Chris Cross

Big shout out to Rich and Cow Town Cycling for putting on a great race! The course was well designed and challenging, registration was silky smooth, and staging/starting was organized and on time. What more can we racers ask for? Weather? That was covered, too, with overcast skies, temps in the 40’s and a light breeze. That’s not exactly October weather but it makes for great cross racing.

I once read an article that compared cyclocross starts to free throws in basketball. Make ’em and win; miss em and, well…Today proved the adage true. For as good as I felt, I simply started too far back to be a contender. Call ups were based on order of registration, and since I didn’t pre-reg, I found myself sitting on the back row. I looked up across the field of Cat 3 racers and sighed. There were 30-ish riders ahead of me and several of them are scary fast. I decided it was the start or never and tried to take advantage of the up-hill section to try and “buy” a few places.

I got off to a good start and was able to move up several places before the first turn. But, movement up pretty much stopped as soon as we rounded the first corner and got onto the course. The lane was nice and wide but there seemed to be only one line through most sections. Single file ruled. I sat in through the corners and used the short hills to pass as many riders as I could.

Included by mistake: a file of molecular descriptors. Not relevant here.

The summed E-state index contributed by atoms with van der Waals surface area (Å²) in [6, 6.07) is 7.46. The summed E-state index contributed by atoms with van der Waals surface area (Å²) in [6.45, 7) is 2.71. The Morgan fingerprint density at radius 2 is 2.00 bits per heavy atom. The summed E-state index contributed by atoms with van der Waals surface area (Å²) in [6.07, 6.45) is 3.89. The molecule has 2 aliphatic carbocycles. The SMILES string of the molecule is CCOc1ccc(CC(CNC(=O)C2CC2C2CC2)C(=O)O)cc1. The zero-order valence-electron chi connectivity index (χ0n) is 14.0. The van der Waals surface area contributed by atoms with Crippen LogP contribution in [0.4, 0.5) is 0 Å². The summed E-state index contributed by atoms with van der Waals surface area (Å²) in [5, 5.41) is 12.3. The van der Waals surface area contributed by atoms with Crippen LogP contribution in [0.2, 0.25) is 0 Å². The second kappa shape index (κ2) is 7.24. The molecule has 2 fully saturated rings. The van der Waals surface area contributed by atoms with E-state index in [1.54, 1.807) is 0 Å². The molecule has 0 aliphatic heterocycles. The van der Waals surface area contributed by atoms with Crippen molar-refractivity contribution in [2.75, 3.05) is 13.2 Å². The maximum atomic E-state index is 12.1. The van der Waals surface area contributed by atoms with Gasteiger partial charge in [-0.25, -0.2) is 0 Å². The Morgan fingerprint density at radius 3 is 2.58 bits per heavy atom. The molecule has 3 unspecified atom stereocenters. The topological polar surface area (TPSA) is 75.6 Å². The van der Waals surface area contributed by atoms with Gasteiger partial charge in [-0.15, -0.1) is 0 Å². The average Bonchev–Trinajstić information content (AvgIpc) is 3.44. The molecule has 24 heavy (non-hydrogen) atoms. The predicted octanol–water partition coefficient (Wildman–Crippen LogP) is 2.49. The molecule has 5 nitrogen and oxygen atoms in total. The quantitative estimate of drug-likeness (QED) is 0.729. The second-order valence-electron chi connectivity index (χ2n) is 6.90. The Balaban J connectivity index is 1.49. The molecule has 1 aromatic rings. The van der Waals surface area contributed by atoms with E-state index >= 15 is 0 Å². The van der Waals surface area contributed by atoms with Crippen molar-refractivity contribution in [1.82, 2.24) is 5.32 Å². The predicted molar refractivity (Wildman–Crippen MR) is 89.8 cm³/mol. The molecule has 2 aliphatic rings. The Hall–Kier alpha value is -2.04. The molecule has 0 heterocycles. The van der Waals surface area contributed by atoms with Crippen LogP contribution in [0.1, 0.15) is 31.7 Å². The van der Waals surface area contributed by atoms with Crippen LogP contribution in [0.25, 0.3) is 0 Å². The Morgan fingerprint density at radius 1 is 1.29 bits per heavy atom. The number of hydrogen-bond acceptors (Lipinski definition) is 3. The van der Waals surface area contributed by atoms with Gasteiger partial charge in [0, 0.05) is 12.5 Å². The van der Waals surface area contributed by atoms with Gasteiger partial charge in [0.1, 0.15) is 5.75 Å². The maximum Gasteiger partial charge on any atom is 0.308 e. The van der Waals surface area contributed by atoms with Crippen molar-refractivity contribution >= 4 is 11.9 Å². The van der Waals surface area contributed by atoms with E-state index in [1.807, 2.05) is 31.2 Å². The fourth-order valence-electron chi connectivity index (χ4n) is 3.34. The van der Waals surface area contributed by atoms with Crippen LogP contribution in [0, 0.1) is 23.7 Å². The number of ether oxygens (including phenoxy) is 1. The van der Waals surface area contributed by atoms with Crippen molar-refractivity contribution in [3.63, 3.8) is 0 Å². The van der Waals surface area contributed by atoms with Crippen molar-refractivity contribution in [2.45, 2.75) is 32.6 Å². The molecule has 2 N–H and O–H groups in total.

I felt comfortable and confident during the first two laps. Then, at some point on the 3rd lap, it felt like all the wind was taken from my sails…or tires. It started with a glimpse of the leaders and the acknowledgement that they were out of reach. It soon moved to a nagging pain in my lower back and eventually manifest in me walking over a set of barriers. There’s nothing more humbling than wanting to jump and instead stepping. I got the message and throttled back my effort. Best I could tell I was sitting between 15th and 20th with a decent gap on the riders behind me.

I was able to hold off any riders until the brick section on the last lap. I realized I was done in a big way when I didn’t care that 3 riders came around me. I tried to hold the wheel of the first rider as he came around but the searing pain in my lower back triumphed. I pedaled up the hill and across the line, thankful that the race was over. I finished 20th and with a few more lessons learned.



  1. I think I saw you on the second or third lap at the first set of barriers . . . you were trying to massage the pain out of your back? How’s it feel today?

    1. All better now. I think it was more mental than real pain. I was working hard but stuck in the middle, and bummed for it.

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